EXAMPLE 3

Hydrogenation

Two kinds of materials (A) and (B) having the formulations shown below were treated with each of the above catalysts:

Feed (A):

Tetralin 30% by weight
Dibenzothiophene 0.3% by weight
n-Hexadecane 69.7% by weight

Feed (B):

Tetralin 30% by weight
Dibenzothiophene 0.3% by weight
n-Butylamine 0.01% by weight
n-Hexadecane 69.69% by weight

Thus, the feed A had a sulfur content of 500 ppm by weight, while the feed B had a sulfur content of 500 ppm by weight and a nitrogen content of 20 ppm by weight.

As a reactor, a stainless steel pipe (SUS316) having a length of 0.6 m and an inside diameter of ⅙ inch was used. The catalyst was packed in the reactor. Small stainless steel (SUS304) balls with an outer diameter of 2 mm were packed in the reactor at a position upstream of the packed catalyst layer so that a reaction feed was heated upon contact with a mass of the stainless steel balls. A sheath made of a stainless steel (SUS316) with an outer diameter of ⅛ inch extended through the packed catalyst layer. A thermocouple was inserted into the sheath to measure temperature of the catalyst layer. The reactor was covered with a brass cylinder having an inside diameter of 4.5 mm and a length of 0.4 m so that the reactor was heated uniformly. The reactor with the brass cylinder was placed in an electric oven.

The raw material feed was introduced into the reactor using a micro-pump and allowed to pass through the reactor in an up-flow mode. The feed rate was determined as a rate of decrease of the raw material contained in a raw material storage vessel placed on an electronic balance. The feed rate of hydrogen gas was controlled with a mass flow controller.

Before the initiation of the hydrogenation reaction, the catalyst layer in the reactor was subjected to a reduction treatment. Thus, hydrogen gas was passed through the catalyst layer for 3 hours at a rate of 100 cm3/minute at ambient pressure, while increasing the temperature to 573K at a rate of 0.5K/minute. Thereafter, the catalyst layer was allowed to be cooled to 553K and the pressure of hydrogen was controlled to a predetermined level. Then, the raw material feed was introduced into the reactor. The reaction conditions were as follows:

Hydrogen pressure: 3.9 MPa

Hydrogen feed rate: 2.46 dm3/hour

Reaction temperature: 553K

Feed rate of raw material: 4 g/hour

Amount of catalyst: 0.25 g

Space velocity (WHSV): 16 hour−1

Volume ratio of hydrogen to raw material feed: 500

The reaction product was discharged from the top of the reactor and passed through a pressure reducing valve into ambient pressure. The product was then separated into a liquid product and a gas. The liquid product was occasionally sampled for the measurement of tetralin hydrogenation (dearomatization) efficiency (%) by a gas chromatography (GC-9A manufactured by Shimadzu Corporation) equipped with FID and a capillary column (Hewlett-Packard Ultra 1, inside diameter: 0.2 mm, length: 50 m). The results (dearomatization efficiency at 24 hours after the commencement of the hydrogenation treatment of the raw material feed) are summarized in Table 1.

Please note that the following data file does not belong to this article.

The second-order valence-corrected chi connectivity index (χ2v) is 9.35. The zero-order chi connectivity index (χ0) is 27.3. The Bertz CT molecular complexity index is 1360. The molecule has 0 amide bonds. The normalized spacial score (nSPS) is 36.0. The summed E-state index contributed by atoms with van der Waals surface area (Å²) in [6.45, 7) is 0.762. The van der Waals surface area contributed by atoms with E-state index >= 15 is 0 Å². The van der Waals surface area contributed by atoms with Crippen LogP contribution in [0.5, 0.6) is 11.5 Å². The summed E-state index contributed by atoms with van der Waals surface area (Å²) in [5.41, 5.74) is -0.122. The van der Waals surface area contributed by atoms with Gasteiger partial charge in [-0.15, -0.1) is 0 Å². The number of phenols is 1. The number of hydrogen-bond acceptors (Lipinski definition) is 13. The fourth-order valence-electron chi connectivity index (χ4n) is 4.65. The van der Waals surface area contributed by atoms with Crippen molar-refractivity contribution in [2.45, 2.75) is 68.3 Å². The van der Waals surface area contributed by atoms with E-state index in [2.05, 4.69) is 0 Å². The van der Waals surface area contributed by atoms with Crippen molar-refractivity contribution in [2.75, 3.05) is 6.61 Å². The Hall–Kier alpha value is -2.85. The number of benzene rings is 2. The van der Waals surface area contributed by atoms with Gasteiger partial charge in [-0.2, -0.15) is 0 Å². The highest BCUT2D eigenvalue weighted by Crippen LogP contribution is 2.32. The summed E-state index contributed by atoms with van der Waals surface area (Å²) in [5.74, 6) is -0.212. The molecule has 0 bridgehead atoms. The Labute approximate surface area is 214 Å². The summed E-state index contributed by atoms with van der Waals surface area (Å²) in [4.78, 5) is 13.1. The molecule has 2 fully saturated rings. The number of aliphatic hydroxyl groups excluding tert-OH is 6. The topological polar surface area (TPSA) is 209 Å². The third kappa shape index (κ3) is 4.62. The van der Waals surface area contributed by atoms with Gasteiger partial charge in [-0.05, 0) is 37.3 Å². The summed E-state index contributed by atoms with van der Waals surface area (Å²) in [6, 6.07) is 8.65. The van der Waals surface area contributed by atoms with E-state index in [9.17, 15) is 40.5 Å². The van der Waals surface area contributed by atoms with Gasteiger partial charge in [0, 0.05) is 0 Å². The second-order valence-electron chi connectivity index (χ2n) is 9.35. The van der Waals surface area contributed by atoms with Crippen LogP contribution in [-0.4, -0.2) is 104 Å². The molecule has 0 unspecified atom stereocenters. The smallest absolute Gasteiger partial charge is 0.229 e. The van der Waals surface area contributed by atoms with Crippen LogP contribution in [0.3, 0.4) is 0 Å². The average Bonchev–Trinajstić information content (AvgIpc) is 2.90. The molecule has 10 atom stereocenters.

From the results shown in Table 1, it is apparent that the catalyst according to the present invention exhibits superior dearomatization efficiency.

TABLE 1
Dearomatization Efficiency
(%)
Feed A Feed B
(S: 500 ppm) (S: 500 ppm)
Example Catalyst (N: free) (N: 20 ppm)
Example 1 Pd-Pt/Yb-USY 51.2 34.1
Pd-Pt/Gd-USY 43.5 21.0
Pd-Pt/Tb-USY 42.0 19.5
Pd-Pt/Dy-USY 41.3 18.0
Example 2 Pd-Pt/Yb-USY 56.1 40.0
Pd-Pt/Gd-USY 46.3 23.2
Pd-Pt/Tb-USY 41.8 21.0
Pd-Pt/Dy-USY 42.3 19.3
Comparative Pd-Pt/Ce-USY 40.8 17.8
Example 1
Comparative Pd-Pt/USY 31.5 4.5
Example 2

EXAMPLE 4

Hydrogenation of Gas Oil

Using Pd-Pt/Yb-USY catalyst obtained in Example 1 (ion exchange), Pd-Pt/Yb-USY catalyst obtained in Example 2 (impregnation) and Pd-Pt/Ce-USY obtained in Comparative Example 1 were each tested for measurement of their gas oil hydrogenation activity. The property of the gas oil feed was as follows:

Specific gravity (15/4° C.): 0.829

Sulfur content: 244 ppm by weight

Nitrogen content: 16 ppm by weight

Total aromatic content: 26.3% by weight

monocyclic: 22.2% by weight

bicyclic: 4.0% by weight

polycyclic (3 or more): 0.1% by weight

Distillation characteristics

10% recovered: 234° C.

50% recovered: 281° C.

90% recovered: 336° C.